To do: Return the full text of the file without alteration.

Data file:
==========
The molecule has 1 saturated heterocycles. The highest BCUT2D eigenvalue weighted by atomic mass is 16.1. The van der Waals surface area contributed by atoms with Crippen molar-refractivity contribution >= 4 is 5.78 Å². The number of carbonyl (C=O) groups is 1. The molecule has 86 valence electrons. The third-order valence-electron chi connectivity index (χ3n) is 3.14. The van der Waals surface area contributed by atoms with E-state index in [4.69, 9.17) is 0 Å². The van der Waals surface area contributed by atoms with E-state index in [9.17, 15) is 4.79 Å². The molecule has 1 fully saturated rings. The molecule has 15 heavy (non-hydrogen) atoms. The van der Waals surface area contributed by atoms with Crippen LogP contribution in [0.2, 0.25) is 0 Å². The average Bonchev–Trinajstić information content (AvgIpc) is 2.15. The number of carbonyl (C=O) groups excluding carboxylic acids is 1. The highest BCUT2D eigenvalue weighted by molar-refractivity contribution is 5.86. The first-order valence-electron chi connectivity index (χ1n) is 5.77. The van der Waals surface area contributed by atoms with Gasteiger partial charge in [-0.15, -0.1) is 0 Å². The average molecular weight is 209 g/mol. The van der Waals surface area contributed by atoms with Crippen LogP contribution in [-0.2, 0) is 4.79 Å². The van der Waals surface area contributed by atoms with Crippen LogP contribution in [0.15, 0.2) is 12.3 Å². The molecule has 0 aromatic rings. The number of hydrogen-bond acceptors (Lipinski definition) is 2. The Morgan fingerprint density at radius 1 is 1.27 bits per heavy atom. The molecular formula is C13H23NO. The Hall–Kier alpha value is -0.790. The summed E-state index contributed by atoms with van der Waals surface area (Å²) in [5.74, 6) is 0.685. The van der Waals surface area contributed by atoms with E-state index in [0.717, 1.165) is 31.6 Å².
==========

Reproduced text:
The molecule has 1 saturated heterocycles. The highest BCUT2D eigenvalue weighted by atomic mass is 16.1. The van der Waals surface area contributed by atoms with Crippen molar-refractivity contribution >= 4 is 5.78 Å². The number of carbonyl (C=O) groups is 1. The molecule has 86 valence electrons. The third-order valence-electron chi connectivity index (χ3n) is 3.14. The van der Waals surface area contributed by atoms with E-state index in [4.69, 9.17) is 0 Å². The van der Waals surface area contributed by atoms with E-state index in [9.17, 15) is 4.79 Å². The molecule has 1 fully saturated rings. The molecule has 15 heavy (non-hydrogen) atoms. The van der Waals surface area contributed by atoms with Crippen LogP contribution in [0.2, 0.25) is 0 Å². The average Bonchev–Trinajstić information content (AvgIpc) is 2.15. The number of carbonyl (C=O) groups excluding carboxylic acids is 1. The highest BCUT2D eigenvalue weighted by molar-refractivity contribution is 5.86. The first-order valence-electron chi connectivity index (χ1n) is 5.77. The van der Waals surface area contributed by atoms with Gasteiger partial charge in [-0.15, -0.1) is 0 Å². The average molecular weight is 209 g/mol. The van der Waals surface area contributed by atoms with Crippen LogP contribution in [-0.2, 0) is 4.79 Å². The van der Waals surface area contributed by atoms with Crippen LogP contribution in [0.15, 0.2) is 12.3 Å². The molecule has 0 aromatic rings. The number of hydrogen-bond acceptors (Lipinski definition) is 2. The Morgan fingerprint density at radius 1 is 1.27 bits per heavy atom. The molecular formula is C13H23NO. The Hall–Kier alpha value is -0.790. The summed E-state index contributed by atoms with van der Waals surface area (Å²) in [5.74, 6) is 0.685. The van der Waals surface area contributed by atoms with E-state index in [0.717, 1.165) is 31.6 Å².